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From James Taylor <>
Subject Re: Add automatic/default SALT
Date Wed, 27 Dec 2017 23:41:18 GMT
There's some information in our Tuning Guide[1] on recommendations of when
to use or not use salted tables. We don't recommend it unless your table
has a monotonically increasing primary key. Understanding why is best
explained with an example. Let's say you have a table with SALT_BUCKETS=20.
When you execute a simple query against that table that might return 10
contiguous rows, you'll be executing 20 scans instead of just one. Each
scan will open a block on the region server - that's 20 block fetches
versus what would otherwise be a single block fetch (assuming that the 10
rows being returned are in the same block since they're contiguous). The
only time you're not hit with this 20x block fetch cost is if you're doing
a point lookup (as the client can precompute the salt byte in that case).


On Wed, Dec 27, 2017 at 3:26 PM, Flavio Pompermaier <>

> Hi Josh,
> Thanks for the feedback. Do you have any concrete example where salted
> tables are 'evil'? However I really like the idea to enable salting using
> some predefined variable (like number of region servers or something like
> that).
> An example could be:
> Best,
> Flavio
> On 12 Dec 2017 01:45, "Josh Elser" <> wrote:
> I'm a little hesitant of this for a few things I've noticed from lots of
> various installations:
> * Salted tables are *not* always more efficient. In fact, I've found
> myself giving advice to not use salted tables a bit more than expected.
> Certain kinds of queries will require much more work if you have salting
> over not having salting
> * Considering salt buckets as a measure of parallelism for a table, it's
> impossible for the system to correctly judge what the parallelism of the
> cluster should be. For example, with 10 RS and 1 Phoenix table, you would
> want to start with 10 salt buckets. However, with 10 RS and 100 Phoenix
> tables, you'd *maybe* want to do 3 salt buckets. It's hard to make system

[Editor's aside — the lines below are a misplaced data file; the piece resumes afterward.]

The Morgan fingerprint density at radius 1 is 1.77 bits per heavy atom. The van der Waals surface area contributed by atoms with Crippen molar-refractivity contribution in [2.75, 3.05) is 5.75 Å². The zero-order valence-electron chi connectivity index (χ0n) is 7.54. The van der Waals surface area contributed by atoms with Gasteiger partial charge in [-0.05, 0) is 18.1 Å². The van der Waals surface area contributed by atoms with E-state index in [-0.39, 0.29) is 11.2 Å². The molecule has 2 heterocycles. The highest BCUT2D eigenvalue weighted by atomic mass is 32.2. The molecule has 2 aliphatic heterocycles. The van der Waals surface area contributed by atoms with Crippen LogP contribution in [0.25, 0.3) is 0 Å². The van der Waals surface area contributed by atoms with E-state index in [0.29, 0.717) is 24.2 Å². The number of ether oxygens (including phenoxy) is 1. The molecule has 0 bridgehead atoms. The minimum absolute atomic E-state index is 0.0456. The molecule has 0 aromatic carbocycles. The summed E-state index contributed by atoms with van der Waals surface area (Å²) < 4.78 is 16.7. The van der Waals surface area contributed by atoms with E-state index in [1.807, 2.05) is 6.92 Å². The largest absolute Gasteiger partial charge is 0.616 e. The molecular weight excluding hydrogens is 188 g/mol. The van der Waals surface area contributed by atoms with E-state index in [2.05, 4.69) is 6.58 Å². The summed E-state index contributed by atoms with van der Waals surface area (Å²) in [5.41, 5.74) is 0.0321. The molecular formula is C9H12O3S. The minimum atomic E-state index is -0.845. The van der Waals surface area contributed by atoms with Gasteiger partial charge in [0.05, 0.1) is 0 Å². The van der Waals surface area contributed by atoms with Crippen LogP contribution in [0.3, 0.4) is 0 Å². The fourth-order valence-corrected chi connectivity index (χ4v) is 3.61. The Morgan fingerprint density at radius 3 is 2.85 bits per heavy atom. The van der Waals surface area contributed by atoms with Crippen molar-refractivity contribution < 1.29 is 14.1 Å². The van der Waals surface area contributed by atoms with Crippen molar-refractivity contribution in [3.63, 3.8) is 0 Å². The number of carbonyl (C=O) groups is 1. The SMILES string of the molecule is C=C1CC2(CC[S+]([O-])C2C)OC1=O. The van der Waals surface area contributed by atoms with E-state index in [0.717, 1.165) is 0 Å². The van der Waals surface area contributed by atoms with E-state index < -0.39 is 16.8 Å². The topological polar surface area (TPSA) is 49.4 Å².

> wide decisions correctly without a global view of the entire system.
> I think James was trying to capture some of this in his use of "relative
> conservative default", but I'd take that even a bit farther to say I
> consider it harmful for Phoenix to do that out of the box.
> However, I would flip the question upside down instead: what kind of
> suggestions can Phoenix make as a database to the user to _recommend_ to
> them that they enable salting on a table given its schema and important
> queries?
> On 12/8/17 12:34 PM, James Taylor wrote:
>> Hi Flavio,
>> I like the idea of “adaptable configuration” where you specify a config
>> value as a % of some cluster resource (with relatively conservative
>> defaults). Salting is somewhat of a gray area though as it’s not config
>> based, but driven by your DDL. One solution you could implement on top of
>> Phoenix is scripting for DDL that fills in the salt bucket parameter based
>> on cluster size.
>> Thanks,
>> James
>> On Tue, Dec 5, 2017 at 12:50 AM Flavio Pompermaier <
>> <>> wrote:
>>     Hi to all,
>>     as stated by at the documentation[1] "for optimal performance,
>>     number of salt buckets should match number of region servers".
>>     So, why not to add an option AUTO/DEFAULT for salting that defaults
>>     this parameter to the number of region servers?
>>     Otherwise I have to manually connect to HBase, retrieve that number
>>     and pass to Phoenix...
>>     What do you think?
>>     [1]
>>     Best,
>>     Flavio

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